Although not as much as previous years, the majority of expats living in Ukraine are teaching English in one form or another. Learning English from a native speaker is a valued commodity here. In past years Ukraine wasn’t particularly known for its strong level of English. Currently the most recent data suggests that as of 2017 Ukraine ranks around 50th on the English Proficiency Index out of 100 eligible countries. There’s been marked improvement since 2017 but it’s the most recent data available.
Back in 2012 there was a governmental push for the country to learn English ahead of the Euro 2012 games to be hosted in Kyiv later that year. This operation typified most governmental “anything” at that time. Wasted money and incompetence doomed this effort from the beginning and there was no visible increase in English adoptation among the population. Since 2014’s Revolution of Dignity that ousted the Kremlin backed Yanukovych government we’ve seen the adoption of English increasing at a rapid pace. These days English is taught in elementary and high schools, as a secondary language and of course at the University level.
But just as any non-native English speaking country, there are plenty who wish to learn the language for various reasons outside of academia. There is a market for native English speakers to teach in Ukraine, whether it’s through speaking clubs, language schools, or individual tutoring.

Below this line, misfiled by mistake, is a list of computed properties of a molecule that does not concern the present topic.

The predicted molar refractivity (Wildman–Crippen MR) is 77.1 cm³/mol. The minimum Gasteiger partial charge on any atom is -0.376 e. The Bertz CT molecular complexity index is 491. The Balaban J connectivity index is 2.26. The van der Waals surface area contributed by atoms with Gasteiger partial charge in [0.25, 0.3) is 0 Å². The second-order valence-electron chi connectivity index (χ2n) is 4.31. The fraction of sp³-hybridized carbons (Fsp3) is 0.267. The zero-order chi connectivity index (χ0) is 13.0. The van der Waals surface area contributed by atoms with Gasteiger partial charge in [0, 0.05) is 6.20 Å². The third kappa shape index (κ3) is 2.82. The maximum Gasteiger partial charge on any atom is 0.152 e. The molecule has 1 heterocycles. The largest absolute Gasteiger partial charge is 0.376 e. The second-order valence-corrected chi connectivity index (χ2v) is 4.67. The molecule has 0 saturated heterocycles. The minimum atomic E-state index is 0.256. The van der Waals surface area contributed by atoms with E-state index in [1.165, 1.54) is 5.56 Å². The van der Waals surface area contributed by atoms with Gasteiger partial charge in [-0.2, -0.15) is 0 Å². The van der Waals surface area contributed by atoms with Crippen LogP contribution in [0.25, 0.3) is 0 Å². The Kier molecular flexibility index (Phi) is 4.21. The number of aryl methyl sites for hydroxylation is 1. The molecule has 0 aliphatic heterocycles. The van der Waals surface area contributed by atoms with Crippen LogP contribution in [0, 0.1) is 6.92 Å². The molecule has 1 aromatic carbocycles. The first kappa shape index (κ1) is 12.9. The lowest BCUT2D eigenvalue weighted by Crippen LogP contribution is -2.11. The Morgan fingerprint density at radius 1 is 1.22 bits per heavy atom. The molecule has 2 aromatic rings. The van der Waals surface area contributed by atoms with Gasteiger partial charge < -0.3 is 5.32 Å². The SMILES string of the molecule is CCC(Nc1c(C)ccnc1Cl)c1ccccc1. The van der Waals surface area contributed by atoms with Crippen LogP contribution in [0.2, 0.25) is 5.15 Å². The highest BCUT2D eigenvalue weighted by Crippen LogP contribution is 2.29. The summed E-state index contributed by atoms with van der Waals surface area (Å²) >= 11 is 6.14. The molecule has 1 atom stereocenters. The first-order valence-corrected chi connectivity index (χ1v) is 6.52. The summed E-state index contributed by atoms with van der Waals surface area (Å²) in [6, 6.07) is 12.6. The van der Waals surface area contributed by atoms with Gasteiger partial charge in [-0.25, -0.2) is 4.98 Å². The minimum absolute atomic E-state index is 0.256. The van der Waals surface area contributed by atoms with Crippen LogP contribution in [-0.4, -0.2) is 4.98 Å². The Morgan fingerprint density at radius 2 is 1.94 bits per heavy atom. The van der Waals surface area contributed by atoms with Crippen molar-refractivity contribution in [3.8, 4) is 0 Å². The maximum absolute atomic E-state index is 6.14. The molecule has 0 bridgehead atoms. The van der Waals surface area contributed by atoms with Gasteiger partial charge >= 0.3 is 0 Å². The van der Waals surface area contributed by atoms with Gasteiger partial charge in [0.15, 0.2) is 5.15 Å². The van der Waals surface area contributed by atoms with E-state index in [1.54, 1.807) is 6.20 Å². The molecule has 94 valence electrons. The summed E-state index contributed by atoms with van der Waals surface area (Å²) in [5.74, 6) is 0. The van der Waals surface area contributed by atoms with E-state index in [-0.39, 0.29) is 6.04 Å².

What to Expect
If you’re reading this now, you might be one of those interested in finding a job in Ukraine for teaching ESL or any other language for that matter. There are a few things that prospective employees should know before embarking on the job search, to steer you in the right direction.
The first and probably the most important thing to understand is the average salary. Keep in mind that although the salary may be low if compared to Western countries but COST OF LIVING IN UKRAINE IS CHEAP. The money you’ll spend on a day to day basis is far lower than other European countries. To give you a better idea, a ride on public transport is 7-8 Ukrainian Hryvnia, which is the equivalent of $0.30 USD as of 2020. This includes metro trains, city buses, and the infamous taxi bus or “marshutka” rides.
Though the cost of living is cheap in comparison to North America or EU countries, the average salary isn’t that much lower comparatively. Expect a base salary of around $900-$1100 USD per month after taxes. There are some cases in which pay level can be similar to North America, typically these are international schools or embassies that have a larger international budget. These positions typically require applicants to have some higher education such as graduate degrees.
If you’re looking to do private lessons you’ll need to understand that locals need competitive rates in order to obtain clients. For example, a standard general English lesson would cost on average $20 USD (approx. 500 GRN) and this price may be too steep for some. Look to offer group rates so your clients are able to find a friend with whom to split the cost in order to make things more affordable, or offer a discount for bulk lessons purchased.